Well-known and respected Irish Journalist, Conor Pope, writes in special report on Sligo in The Irish Times, published on July 5th, 2013 about his ‘Heritage on Horseback’ Experience with Auriel on his fam trip to Sligo not long after she established Seatrails.

He writes…

‘This patch of gorgeously rugged coastline just outside Sligo Town is one place where you will find an absence of civilisation, as a result, the most perfect riding conditions imaginable. And with the weather gods smiling on us from the cloudless sky, it quickly develops into a scene which could have been pulled directly from a Tourism Ireland brochure. Throw in a bit of archaeology and a touch of history and you have a wonderful way to pass half a day.

The archaeology and heritage bits are where Seatrails, www.seatrails.ie comes in. Auriel Robinson (owner) is an archaeologist with an interest in both horse riding and the sea and has managed to combine her three interests in a new venture which is quite the adventure. The Seatrails trek lasts for between four and five hours after which you feel informed and invigorated. ‘We leave the stables in a posse of eight and make our way down a country lane which has been dressed to the nines by nature in wildflowers.

We reach the sea about a kilometre away and trek along a rocky shore to Milk haven, a small but perfectly formed harbour where local fishermen have landed their catches for hundreds of years. It was also one of the few resources the indigenous population had during the famine. The seaweed which covers the rocks here was harvested relentlessly by people who would eat what they could have of it and use the rest to try and enrich the impoverished soil nearby, Robinson tells us.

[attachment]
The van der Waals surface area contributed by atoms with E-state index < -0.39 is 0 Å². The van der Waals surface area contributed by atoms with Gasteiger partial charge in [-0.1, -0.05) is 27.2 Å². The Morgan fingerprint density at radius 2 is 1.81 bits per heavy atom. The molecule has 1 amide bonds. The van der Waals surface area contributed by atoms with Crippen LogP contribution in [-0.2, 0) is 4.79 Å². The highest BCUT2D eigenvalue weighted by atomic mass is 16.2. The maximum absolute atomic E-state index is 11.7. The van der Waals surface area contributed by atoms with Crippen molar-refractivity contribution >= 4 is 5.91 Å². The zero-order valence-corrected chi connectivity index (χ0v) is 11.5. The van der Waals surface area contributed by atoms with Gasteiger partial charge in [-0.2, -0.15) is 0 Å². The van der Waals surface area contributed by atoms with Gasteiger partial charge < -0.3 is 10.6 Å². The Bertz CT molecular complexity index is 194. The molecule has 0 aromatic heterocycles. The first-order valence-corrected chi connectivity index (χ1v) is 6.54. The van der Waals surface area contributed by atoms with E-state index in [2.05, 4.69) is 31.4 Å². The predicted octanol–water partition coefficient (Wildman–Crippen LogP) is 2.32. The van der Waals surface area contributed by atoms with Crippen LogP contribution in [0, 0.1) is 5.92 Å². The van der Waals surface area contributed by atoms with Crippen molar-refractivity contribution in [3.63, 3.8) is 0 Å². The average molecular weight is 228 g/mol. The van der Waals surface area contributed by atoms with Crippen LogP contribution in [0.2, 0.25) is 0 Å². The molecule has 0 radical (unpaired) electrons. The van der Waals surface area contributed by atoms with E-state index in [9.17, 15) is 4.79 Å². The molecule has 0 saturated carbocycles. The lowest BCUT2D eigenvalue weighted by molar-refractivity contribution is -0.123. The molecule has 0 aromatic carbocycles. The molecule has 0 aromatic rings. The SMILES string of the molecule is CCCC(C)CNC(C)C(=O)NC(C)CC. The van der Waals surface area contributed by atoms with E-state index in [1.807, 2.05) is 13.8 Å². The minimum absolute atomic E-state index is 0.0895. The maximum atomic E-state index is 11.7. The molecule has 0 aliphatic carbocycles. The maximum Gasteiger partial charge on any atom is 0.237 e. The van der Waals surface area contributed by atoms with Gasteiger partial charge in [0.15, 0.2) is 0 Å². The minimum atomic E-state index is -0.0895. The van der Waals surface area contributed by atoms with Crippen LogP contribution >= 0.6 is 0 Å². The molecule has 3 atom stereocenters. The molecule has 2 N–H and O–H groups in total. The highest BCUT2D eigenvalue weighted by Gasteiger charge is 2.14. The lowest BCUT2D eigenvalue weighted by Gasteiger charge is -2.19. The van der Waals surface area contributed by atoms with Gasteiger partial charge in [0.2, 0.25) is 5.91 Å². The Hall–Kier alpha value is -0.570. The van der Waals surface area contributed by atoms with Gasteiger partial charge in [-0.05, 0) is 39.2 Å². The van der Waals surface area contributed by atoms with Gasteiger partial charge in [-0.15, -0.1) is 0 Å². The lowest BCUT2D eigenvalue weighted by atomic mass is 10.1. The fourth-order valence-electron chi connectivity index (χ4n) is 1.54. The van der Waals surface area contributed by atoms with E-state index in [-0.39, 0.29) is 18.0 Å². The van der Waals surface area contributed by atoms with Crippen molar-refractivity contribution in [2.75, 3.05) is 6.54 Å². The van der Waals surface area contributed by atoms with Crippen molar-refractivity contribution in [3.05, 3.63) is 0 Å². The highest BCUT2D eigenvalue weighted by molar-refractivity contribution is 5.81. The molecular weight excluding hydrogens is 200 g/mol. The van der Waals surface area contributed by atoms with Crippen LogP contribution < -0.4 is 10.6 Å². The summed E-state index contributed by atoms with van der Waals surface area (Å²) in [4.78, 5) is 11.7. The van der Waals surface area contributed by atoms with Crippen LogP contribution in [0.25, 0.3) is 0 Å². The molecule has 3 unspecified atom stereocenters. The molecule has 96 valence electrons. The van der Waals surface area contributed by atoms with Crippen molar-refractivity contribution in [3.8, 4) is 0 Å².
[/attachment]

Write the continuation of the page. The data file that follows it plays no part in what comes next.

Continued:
We then cross a magnificent tidal lagoon at low tide which takes us to the back of the Streedagh dunes. All along the way our heritage guide points out things of archaeological interest although she doesn’t turn it into a full-blown lecture and keeps it mostly light and breezy- well as light and breezy as any talk about the Famine or Spanish Armada ships that were wrecked here after a horrendous gale in 1588 can be.

Once we make it through the Streedagh dunes, we make it to O ’Conors Island where Auriel rustles up a picnic from her saddle bag’. The owner of the island, Raymond O ‘Conor appears and tells Conor Pope and the group of his family homestead lying in ruins but with echoes from the past. His father was sent to the mainland from here in the 1950s and no one lived here since. He pointed out the old buildings, the garden, a cart shed, a piggery, a creamery and the old well. Pope continues ‘It’s not hard to imagine a family eking out an existence on this outcrop for hundreds of years and while the weather is calm and glorious, the trees bent double by gales suggest that it is not always so serenely pretty.

We got lucky with the weather on this trip, but this kind of adventure would be amazing in any weather’.  

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